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Friday, June 10, 2011

Why Data Converters?

        Our environment is full of analog signals, such as sound, light, temperature, voltage, current, and electromagnetic waves. By the use of sensors, these signals are usually converted to electrical quantities, voltage or current, and processed to extract useful information. The processing can be carried out in analog or digital domain. During the last two decades, digital signal processing has become immensely powerful. Advances in technology of Integrated Circuits (IC) made it possible to implement digital signal processors with a reasonable amount of silicon wafer area, low power consumption, and affordable price for different applications. Digital signal processors (DSP) can easily be programmed for different algorithms. Many functions of analog circuits have been replaced by equivalent algorithms in DSPs. Another major advantage of DSP algorithms is that functionality is not subjected to fluctuations and variations with respect to time and temperature.

 In addition, there are some functions that can be performed by DSP, but are difficult to implement with analog circuits. One such function is a linear phase filter. The main advantages of DSP over analog processing are programmability, repeatability, stability, and flexibility.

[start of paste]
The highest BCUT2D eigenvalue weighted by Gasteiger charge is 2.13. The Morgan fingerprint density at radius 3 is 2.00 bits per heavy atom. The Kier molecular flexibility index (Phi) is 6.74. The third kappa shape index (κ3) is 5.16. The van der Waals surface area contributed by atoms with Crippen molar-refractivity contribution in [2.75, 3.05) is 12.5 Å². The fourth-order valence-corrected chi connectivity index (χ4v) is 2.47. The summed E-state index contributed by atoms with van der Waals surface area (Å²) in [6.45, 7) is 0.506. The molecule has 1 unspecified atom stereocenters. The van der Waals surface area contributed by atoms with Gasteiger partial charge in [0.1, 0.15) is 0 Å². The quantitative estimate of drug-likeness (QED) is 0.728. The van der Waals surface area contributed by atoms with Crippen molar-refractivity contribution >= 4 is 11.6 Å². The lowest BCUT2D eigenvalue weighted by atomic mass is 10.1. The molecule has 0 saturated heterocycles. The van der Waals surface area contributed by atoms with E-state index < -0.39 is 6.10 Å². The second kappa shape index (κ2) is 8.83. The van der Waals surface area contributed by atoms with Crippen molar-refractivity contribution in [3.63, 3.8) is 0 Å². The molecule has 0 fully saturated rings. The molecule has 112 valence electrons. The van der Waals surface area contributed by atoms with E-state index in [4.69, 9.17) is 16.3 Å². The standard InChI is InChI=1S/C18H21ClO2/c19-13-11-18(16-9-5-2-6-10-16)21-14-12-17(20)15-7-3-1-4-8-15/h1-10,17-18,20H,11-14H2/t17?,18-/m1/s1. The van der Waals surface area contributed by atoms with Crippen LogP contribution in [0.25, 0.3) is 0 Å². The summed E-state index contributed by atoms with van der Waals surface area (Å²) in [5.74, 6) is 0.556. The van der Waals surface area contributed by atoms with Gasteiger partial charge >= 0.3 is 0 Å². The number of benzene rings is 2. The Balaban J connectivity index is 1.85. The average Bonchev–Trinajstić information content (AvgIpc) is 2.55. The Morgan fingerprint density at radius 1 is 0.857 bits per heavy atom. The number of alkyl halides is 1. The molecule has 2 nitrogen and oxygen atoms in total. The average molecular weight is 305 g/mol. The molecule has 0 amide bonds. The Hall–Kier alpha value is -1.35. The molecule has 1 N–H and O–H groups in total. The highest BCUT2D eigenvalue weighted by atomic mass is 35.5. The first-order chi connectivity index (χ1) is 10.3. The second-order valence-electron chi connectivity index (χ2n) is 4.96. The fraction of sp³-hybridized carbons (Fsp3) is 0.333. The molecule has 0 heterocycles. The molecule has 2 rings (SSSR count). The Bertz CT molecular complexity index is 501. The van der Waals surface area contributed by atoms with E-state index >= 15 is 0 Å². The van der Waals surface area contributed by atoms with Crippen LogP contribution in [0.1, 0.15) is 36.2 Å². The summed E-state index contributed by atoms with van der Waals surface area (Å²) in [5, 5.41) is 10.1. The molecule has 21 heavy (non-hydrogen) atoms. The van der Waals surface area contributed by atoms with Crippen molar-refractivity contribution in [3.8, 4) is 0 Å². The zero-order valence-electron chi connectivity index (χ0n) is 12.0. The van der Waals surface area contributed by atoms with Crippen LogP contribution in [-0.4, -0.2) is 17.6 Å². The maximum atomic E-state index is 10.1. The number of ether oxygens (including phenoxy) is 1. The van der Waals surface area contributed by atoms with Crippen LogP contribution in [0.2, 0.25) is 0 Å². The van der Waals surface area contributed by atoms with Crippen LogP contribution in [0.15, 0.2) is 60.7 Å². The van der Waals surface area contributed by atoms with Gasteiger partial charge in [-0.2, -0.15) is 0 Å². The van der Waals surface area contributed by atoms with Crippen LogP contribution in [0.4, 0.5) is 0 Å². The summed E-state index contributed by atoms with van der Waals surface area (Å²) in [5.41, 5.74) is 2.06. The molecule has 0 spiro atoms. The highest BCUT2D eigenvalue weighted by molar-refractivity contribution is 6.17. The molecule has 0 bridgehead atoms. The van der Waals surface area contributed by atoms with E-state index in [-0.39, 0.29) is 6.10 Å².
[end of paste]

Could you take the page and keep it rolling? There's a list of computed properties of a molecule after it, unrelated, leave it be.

Although an increasing amount of signal processing is performed in digital domain, the interface between analog and digital domain will remain a fundamentally necessary element. The gates of DSPs to analog signals are Analog-to-digital (A/D) and Digital-to-Analog (D/A) converters. For example, an echo cancellation in an amphitheater makes use of a microphone that generates a voltage in the range of a few microvolts to a couple of milivolts. This analog voltage should be amplified and converted to a digital signal for extensive processing by DSP. After echo cancellation, it is converted to an analog signal, which can be applied to a power amplifier.

Fig 4.1

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